When I first started watching Rick and Morty a couple of years ago, I didn’t quite understand the complexities of the characters in the Dan Harmon show. While we could do individual articles on the character traits of Morty, Summer, heck, even Jerry, I think it’s better to do this on the first half of the titular characters of the show, Rick Sanchez.
In my never-ending quest of re-watching the show several times, I’ve started to take notice of just how interesting Rick is not only as a family member but as a character, and honestly, he’s one of the best characters on television right now. In celebration of Rick and Morty Season 5 premiering soon as part of the 2021 Summer TV shows, here are my reasons why.
Rick Sanchez Has Some Of The Best Humor On Television
Let’s get that out of the way first. While Rick and Morty, in general, is hilarious, most of the great jokes are delivered by none other than Rick himself. I can’t think of how many times he has broken the fourth wall – one of my favorites being in the Season 3 episode, “Morty’s Mind Blowers,” when he simply turns to the camera and says directly to the audience that the episode would take the place of the Season 3 Interdimensional Cable episode.
And let’s not even get started on the dark jokes that he has, but oh boy are they there and it helps if you have a dark sense of humor. For example, reactions from viewers were mixed on the reference to 9/11 and Pearl Harbor in the Season 4 episode, “Promortyus."
I happen to love dark humor, and there are plenty of moments that make me snort with laughter. I mean, who can forget Pickle Rick? No one, because it's a ridiculous episode that's hilariously led by Rick.
Rick Sanchez Is A “No-Nonsense” Anti-Hero
Another reason why I love Rick in Rick and Morty is his outlook on life and how he’s simply a no-nonsense anti-hero. In a lot of TV shows, we often have that one villain and that one hero to root for. With Game of Thrones, it was the living vs. the Dead and the Night King. With The Walking Dead, it was the Alexandria group vs. the Saviors or the Whisperers. But with Rick and Morty, there are never any real heroes or villains – there are occasional antagonists, but usually, it’s just Rick being an anti-hero.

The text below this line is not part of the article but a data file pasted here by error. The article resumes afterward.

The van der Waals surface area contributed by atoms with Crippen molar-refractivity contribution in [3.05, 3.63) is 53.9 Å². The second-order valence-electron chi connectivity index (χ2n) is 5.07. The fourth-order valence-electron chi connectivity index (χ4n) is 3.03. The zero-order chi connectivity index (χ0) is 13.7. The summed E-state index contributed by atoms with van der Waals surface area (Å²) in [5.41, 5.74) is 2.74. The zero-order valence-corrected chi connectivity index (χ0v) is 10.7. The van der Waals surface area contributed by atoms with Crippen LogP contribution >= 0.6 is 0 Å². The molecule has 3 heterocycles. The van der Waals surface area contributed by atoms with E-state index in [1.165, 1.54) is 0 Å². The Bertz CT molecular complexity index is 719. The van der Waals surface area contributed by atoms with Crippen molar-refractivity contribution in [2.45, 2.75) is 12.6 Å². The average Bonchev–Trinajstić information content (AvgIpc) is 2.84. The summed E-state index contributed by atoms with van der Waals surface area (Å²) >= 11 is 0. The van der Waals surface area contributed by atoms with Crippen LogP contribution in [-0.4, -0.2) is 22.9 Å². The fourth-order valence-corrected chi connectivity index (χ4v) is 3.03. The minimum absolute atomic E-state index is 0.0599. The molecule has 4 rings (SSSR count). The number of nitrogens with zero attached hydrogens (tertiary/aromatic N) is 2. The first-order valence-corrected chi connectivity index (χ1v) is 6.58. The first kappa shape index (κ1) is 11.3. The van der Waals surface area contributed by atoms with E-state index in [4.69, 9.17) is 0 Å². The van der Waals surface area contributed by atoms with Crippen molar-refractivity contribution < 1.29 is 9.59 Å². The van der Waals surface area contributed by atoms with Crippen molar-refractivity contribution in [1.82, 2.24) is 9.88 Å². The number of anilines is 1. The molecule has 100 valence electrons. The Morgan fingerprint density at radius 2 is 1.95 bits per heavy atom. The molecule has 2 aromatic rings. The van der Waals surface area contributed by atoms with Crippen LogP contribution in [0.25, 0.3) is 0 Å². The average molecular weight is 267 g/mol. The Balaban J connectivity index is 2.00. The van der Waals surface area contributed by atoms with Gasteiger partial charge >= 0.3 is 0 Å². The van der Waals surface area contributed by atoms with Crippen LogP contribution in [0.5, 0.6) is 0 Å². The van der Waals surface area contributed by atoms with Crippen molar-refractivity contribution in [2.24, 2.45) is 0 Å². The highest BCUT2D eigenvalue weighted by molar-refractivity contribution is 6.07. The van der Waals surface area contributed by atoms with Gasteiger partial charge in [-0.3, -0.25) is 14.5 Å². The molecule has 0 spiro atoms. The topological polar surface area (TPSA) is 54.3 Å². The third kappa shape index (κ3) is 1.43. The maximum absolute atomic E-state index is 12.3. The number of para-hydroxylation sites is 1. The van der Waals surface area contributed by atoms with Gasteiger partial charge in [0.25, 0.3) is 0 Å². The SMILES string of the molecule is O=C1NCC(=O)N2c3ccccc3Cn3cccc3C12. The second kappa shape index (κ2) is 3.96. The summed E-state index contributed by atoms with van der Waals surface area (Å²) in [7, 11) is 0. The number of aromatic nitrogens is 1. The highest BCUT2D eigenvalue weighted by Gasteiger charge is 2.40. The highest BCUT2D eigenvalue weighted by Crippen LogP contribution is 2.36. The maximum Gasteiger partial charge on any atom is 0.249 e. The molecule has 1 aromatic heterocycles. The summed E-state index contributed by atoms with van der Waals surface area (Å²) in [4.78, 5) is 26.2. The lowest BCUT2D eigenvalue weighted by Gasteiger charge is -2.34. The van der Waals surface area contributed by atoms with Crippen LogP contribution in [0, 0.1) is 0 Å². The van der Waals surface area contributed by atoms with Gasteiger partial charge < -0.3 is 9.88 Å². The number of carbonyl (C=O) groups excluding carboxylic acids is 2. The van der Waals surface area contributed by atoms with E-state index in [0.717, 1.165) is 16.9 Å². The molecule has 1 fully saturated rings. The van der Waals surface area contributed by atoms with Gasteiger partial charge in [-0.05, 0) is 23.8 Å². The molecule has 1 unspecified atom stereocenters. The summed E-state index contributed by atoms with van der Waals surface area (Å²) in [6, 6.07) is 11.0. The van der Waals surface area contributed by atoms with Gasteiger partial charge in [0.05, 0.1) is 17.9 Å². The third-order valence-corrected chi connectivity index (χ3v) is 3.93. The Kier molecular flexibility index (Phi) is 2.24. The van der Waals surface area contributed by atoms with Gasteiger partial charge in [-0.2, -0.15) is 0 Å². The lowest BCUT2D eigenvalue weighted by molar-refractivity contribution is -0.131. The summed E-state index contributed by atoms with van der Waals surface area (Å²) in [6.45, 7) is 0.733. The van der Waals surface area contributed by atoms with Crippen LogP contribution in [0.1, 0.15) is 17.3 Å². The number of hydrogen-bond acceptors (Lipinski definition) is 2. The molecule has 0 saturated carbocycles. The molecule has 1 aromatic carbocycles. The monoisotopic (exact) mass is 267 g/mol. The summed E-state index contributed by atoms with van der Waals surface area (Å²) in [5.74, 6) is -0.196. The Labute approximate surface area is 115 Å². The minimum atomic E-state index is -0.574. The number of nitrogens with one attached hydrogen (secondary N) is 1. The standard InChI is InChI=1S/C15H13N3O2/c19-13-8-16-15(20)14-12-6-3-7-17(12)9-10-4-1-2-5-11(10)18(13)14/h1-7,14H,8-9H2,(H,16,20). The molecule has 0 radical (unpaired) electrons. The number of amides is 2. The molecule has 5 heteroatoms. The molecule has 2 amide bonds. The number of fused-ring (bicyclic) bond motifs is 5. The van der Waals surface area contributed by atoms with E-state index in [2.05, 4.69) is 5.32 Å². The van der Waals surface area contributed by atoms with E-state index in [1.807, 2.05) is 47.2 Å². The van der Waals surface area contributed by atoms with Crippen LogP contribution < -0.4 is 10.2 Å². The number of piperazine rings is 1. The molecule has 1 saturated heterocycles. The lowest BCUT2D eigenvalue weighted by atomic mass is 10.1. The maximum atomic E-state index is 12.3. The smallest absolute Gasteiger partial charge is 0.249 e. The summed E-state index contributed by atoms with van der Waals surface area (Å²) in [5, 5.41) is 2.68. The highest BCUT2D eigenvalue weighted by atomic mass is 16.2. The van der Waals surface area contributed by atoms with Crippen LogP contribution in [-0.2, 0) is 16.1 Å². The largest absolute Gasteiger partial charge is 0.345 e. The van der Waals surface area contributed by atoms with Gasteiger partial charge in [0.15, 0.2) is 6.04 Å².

There’s so much grey area when it comes to a character like Rick. He knows he’s a horrible person. He’s established it several times throughout the show. Literally, in the Season 4 episode, “One Crew Over the Crewcoo’s Morty,” Rick goes so far as to drain the enthusiasm from his grandson so he can keep him under his thumb. That’s really not something a good person would do.
And yet, we’ve seen plenty of times where he has sacrificed himself as well because even as horrible of a person he can be, he still has morals. A lot of the time, the issues he causes are to preserve timelines, even if it means sacrificing lives to do so. I can’t even remember how many times the main timeline Rick has switched timelines because one went horribly wrong. This isn't to say that there aren't other amazing antiheroes out there, like Harley Quinn, but Rick is definitely one of the best, in my opinion.
Rick Sanchez Cares Mostly About Himself - But Draws The Line With His Family
As we’ve seen before in Rick and Morty, Rick cares mostly about himself. For example, in the Season 3 episode, “Morty’s Mind Blowers,” we see several memories that were erased from Morty’s mind because it showed Rick in a bad light, showing that he didn’t care about what was happening to his grandson, and only cared about himself.
However, there are moments where we see the humanity in Rick. He literally could not give two middle fingers up if people died because of him. There are infinite realities. Why bother? But with his family, despite all of his jadedness and selfishness, he does show that he cares. In the Season 2 episodes, “A Rickle in Time,” where their realities are split in several different realities and they must use a time necklace to somehow get each reality back into one, Rick is willing to sacrifice his life when Morty’s necklace breaks and he might get erased from the timeline.